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[Page 156]

Reb Borukh Szperling

by Yakov Szperling

Translated by Gloria Berkenstat Freund

My uncle, Borukh Szperling, was an artisan, a tinsmith by trade. He lived in Czenstochow, where he occupied two rooms for his entire life. In one room was the tinsmith shop and the other one served as a reception room, a salon, an eating room.

Reb Borukh always was seen going with a pail packed with tools, blackened with soot, his hands scorched. He added gutters to the roofs or smeared them with pitch. My uncle Borukh was never embittered by his labor. He greeted everyone with a bright sholem aleykhem [Yiddish expression – peace to you – used as a greeting], asking about everything, about the entire family. For his entire life he did not stop banging with his hammer. He loved his trade. He did not mix in kehile [organized Jewish community] matters but he and his three sons, who were able to study as a result of his “toil,” were well known in Czenstochow.

The oldest son, Yantshke (Jan), graduated as a lawyer and after several years became a judge in the Czenstochow appeals court until anti–Semitism grew sharper in Poland (1936–37). During the course of anti–Semitism, it was proposed that he convert; then he would be able to continue in his office, as a Jew, [he could] not. Jan resigned from his post, opened his own office and prospered.

The second son, Groinem, graduated as an engineer and, the third son, Yitzhak – a doctor–surgeon. It should be understood that the simple Jew, the artisan had great satisfaction from his three sons and daughter. The educated sons with academic professions were bound to their parents, to their father, the tinsmith and to their mother who wore a sheytl [wig worn by pious women]. The oldest son often was seen with his parents in the synagogue. This was Borukh's delight and pride. He prided himself that with his banging with his hammer in his tinsmith shop he had given his sons the opportunity to study and to graduate from three different university divisions.

None of the sons survived. Two were murdered by the Germans. The doctor, Ignac [Yitzhak] Szperling, was

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the chief doctor in the HASAG–factory [Hugo Schneider AG – a German metal goods manufacturer that ran a forced labor ammunitions factory] in Czenstochow during the German occupation and survived the war. After the liberation, he and his wife were murdered by Polish Fascist bands.

Reb Hershl Szperling

by Yakov Szperling

Translated by Gloria Berkenstat Freund

When I start to write, or more correctly said – to say Kaddish [prayer recited for the deceased] for my father, mother, brother and sisters and their families, the images of my large, many–branched family who were mercilessly tortured, float before me eyes. Here I see them all: my father and my mother, my brother Mordekhai and my sister–in–law Hinda and their four children; my sister Chana and her husband Berl Szmulewicz and their only daughter Tsesha; my sister Rywka and her husband Shlomo Unglik and their two sons – Moshele and Itshele; my sister Tseril and her husband Yerakhmial Markowicz and their child, whose name I have forgotten. It was born at the outbreak of the war. And, finally, my youngest sister Manya, who was barely 14 years old when the war began.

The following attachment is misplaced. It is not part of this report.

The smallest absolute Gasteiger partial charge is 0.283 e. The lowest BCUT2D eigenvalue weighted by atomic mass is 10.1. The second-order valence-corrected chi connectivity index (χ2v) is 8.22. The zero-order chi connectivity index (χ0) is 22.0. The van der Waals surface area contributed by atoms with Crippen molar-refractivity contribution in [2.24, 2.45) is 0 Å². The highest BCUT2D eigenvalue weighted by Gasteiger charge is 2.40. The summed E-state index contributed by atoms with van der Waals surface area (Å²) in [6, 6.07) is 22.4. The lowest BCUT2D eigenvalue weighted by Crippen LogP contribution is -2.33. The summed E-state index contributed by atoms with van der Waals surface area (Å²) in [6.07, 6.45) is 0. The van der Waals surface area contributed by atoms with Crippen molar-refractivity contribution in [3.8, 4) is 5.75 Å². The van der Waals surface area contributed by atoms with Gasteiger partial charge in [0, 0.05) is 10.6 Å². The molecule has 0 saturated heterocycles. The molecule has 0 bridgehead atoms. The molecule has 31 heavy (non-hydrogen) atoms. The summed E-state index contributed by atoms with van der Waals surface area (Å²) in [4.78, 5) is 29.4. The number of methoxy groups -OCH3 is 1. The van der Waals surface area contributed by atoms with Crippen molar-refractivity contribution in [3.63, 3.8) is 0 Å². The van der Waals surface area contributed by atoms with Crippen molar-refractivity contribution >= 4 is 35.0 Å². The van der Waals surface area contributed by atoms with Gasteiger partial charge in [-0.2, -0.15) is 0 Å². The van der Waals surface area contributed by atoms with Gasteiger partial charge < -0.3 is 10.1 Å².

My father, the sixth of his brothers, was the liveliest child, the most ingenious in his family. He had an example, an aphorism for everything. He always boiled over with humor even at the saddest moments that often happen in a family. He found the necessary sayings that brought out happiness and cheering up.

It seems that all of his undertakings succeeded because of his constant optimism. There was no lack of income. Before the First World War my father tore down a small house and built a large house in which he occupied four rooms.

We moved into the house in 1914, shortly before the outbreak of the First World War. When the war broke out, we left everything and ran because the first confrontation between the Germans and the Russians was in our shtetl [town].

Several days later, the Jews began to return to their

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apartments and their houses. Most of the windowpanes were knocked out, the goods in the stores – looted. However, life again calmed down. There were other ways of earning a living. Reb Hershl Szperling again did not lose courage. He adjusted to the new situation and continued to live.


Hershl Szperling and his family
One son lives in Israel
Except for him, all were tortured by the Germans


In independent Poland, my father resumed his earlier line of business [making] cheap clothing and remained with it until the end. He went to fairs where he sold his goods. He never made out any promissory notes and if it rained or snowed, he left the fair. “The promissory notes would lead to not being paid,” he would say.

After the new year, when the season ended and there was little work, that was the time for communal matters. Reb Hershl

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was the treasurer of the Artisans Bank, Eliayhu Wajchman – chairman, Yitzhak Zajbel – vice chairman, Avraham Asher Szmulewicz – secretary.

Deliberations took place in our house, both about hiring a Khazan–Shoykhet [cantor–ritual slaughterer] and about designating a chairman of the kehile [organized Jewish community]. When it was necessary to unseat the mayor of the city managing committee and to choose another one – the decision was made in our house.